de form follows dysfunction

By Diogenes (articles) | Mar 17, 2006

In the rest of the world, it's still a Friday in Lent, and for our mortification Gerald Augustinus posts a flattering shot of the Catholic Rektorat Church near Vienna.

Makes your thoughts soar heavenward, doesn't it? The sort of place that effortlessly conduces to adoration. I'm sure brides-to-be must seek it out so that their own nuptials might reflect the eucharistic Wedding Feast of the Lamb: Christ's love poured out upon his Spouse. The architect's use of bold cantilevers and contrasting textures shows that he drew his inspiration from the deep wells of Christian patrimony. The casemate at Longues sur Mer (Normandy) illustrates the principal thematic elements later incorporated -- with suitable adaptations -- into the artist's design.

Note the "welcoming effect" of the horizontally vectored recesses leading into the narthex. The stepped platform, moreover, anticipates with its half-hexagon the Vosko-style altar dais within, permitting the congregation to approach the celebratory Center unhindered. We are a 150mm People.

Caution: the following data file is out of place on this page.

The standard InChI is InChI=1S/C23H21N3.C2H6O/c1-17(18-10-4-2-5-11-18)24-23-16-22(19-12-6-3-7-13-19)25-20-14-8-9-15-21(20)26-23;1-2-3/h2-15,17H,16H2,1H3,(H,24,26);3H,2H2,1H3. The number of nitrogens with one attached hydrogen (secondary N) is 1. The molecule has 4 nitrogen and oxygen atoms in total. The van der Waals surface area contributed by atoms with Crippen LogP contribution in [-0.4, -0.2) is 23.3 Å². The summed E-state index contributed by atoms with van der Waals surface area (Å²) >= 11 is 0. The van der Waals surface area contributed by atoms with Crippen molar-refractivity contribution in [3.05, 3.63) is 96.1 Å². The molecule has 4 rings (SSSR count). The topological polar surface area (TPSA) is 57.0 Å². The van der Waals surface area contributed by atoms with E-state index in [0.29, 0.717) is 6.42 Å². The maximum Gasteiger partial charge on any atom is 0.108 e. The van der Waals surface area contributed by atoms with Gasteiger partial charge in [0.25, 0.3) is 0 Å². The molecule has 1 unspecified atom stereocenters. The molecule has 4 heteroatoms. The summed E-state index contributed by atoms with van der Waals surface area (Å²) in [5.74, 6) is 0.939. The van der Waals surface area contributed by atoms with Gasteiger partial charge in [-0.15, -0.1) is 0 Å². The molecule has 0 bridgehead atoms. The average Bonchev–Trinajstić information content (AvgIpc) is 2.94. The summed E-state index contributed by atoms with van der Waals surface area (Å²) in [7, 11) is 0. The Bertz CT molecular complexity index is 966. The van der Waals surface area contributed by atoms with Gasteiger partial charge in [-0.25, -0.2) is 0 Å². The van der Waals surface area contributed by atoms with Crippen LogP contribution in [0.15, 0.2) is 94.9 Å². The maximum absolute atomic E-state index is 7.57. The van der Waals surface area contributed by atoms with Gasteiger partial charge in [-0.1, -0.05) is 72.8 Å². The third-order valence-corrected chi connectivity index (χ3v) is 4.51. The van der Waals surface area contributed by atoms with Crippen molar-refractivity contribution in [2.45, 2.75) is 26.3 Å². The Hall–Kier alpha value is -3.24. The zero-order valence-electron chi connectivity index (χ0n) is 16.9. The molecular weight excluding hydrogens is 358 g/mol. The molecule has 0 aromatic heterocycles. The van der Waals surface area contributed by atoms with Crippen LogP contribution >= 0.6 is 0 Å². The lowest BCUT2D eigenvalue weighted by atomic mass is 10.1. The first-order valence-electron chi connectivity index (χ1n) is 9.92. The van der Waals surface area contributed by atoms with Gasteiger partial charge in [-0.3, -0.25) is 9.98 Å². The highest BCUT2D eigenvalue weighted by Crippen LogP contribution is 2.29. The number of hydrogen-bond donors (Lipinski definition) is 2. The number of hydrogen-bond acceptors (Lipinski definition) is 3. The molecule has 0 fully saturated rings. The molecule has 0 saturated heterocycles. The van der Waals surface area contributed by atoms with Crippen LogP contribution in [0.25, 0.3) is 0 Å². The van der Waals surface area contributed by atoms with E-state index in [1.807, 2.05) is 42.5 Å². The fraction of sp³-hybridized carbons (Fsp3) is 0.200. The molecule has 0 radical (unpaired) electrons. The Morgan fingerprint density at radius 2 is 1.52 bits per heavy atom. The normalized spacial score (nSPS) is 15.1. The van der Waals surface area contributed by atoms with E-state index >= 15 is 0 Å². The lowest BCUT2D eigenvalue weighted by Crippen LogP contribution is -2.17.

Below is yet another Austrian Catholic church, incarnating a cleaner, more minimalist approach to the holy mysteries.

A commenter on Jeff Miller's blog dubbed the church "dominoes vobiscum." The Mordor Incorporated effect puts me in mind of P.J. O'Rourke's take on the Epcot Center: "the Kodak pavilion's sleek functionalism is for strictly decorative purposes."

Of course, one could argue that the "function" served by this brand of functionalist architecture is not the purpose of the people who use the building, but the gratification of the architect (and his patron). Viewed in this light, both the Bunkerkirche and the Black Widow act as a big, stumpy middle finger raised in contempt of the Church Catholic and of the faithful who love her. The fact that these same faithful are obliged to pay for the insult to their own piety makes the stunt -- from the artiste's perspective -- all the more satisfying.

Look at it this way: if you were a deeply twisted bishop or pastor; if you hated to see people pray, if you harbored profound resentments against the Church and wanted to make her party to her own degradation and demise; if you had your hand on the building-fund checkbook, would you want to buy yourself a Chartres?

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